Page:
What do you have that you did not receive?

Blessed To Not Be Blessed

Winning the lottery is like throwing Miracle-Gro on your character defects
–Quote from a TV show on the lottery.

Sometimes we’re blessed to not be blessed.

What I mean by “not to be blessed” is not blessed in the way we think we should be.  Or the way we want to be.  God is so wise that sometimes he withholds blessings from us because he knows we couldn’t handle them.  That we’d forget him.  That we’d fall too much in love with this world.  That we’d ruin ourselves.  That it would throw Miracle-Gro on our character defects.

Psalm 84:11 says God doesn’t withhold blessing from his children:

No good thing does he withhold
from those who walk uprightly.

God withholds NO good thing from those he loves.  So if God does withhold something from us, we can know that it must not be a good thing for us.  We might think it would be a good thing, but we need to trust God’s wisdom.  He knows what we’re made of and what would tempt or ruin us.  He knows that winning American Idol wouldn’t be good for most of us.  Lots of money wouldn’t be a good thing for most of us.  Too much honor and adulation wouldn’t do most of us good either.  Agur, author of part of Proverbs says:

Remove far from me falsehood and lying;
give me neither poverty nor riches;
feed me with the food that is needful for me,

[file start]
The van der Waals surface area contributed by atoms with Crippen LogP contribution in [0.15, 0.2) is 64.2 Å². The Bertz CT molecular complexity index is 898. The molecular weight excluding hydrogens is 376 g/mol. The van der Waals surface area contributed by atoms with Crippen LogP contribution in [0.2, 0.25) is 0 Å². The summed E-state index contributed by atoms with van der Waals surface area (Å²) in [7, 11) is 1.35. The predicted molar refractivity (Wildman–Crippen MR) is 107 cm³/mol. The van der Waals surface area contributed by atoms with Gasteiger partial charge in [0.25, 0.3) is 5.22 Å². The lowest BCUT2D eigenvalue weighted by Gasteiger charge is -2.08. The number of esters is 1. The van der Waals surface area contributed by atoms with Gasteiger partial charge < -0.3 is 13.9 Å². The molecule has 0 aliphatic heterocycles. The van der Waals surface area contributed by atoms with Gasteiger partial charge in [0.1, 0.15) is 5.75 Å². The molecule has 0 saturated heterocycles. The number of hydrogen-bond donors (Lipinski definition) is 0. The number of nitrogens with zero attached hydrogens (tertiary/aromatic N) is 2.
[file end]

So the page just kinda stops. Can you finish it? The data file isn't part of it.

lest I be full and deny you
and say, “Who is the LORD?”
or lest I be poor and steal
and profane the name of my God.
(Proverbs 30:8-9)

I’ve got to admit, it’s hard to pray this prayer.  I can easily pray “Don’t give me poverty,” but I don’t add the second part, “or riches.”  Because I think riches would be good.  I want more than just needful food.  I want to feast on steak and cake and cookies.  Agur says it’s just as dangerous to be rich as it is to be poor.  He says if we’re poor we can be tempted to steal, which profanes God’s name.  But when we’re rich we can be tempted to deny God and say “Who is the Lord?”  If have everything, you can think you don’t need God.

Sometimes God uses sickness or poverty to “hem us in” – to keep us back from harmful things we’d pursue if we were healthy enough or rich enough.

If God isn’t pouring out on you the “good” we think you should have – whether it be wealth, a wife, a husband, a child, a job, a break, health, a home, whatever – it might be that if you had it, it might not be for your good.  God is out for your best, which is to know him, and be conformed to his likeness.  So seek to be content to have Christ alone.  If we have him we have the infinite riches of God.  We have all the good God can give us.  If God hasn’t given us something we’ve asked for, we can seek him for it, but then let us trust his wise providence.  He’ll give it to us if it’s really good for us.  He’ll withhold it if it’s not.

God will prune us.  He’ll cut off branches that don’t bear fruit.  But he won’t throw Miracle-Gro on the weeds in our hearts.

And that’s something to praise him for.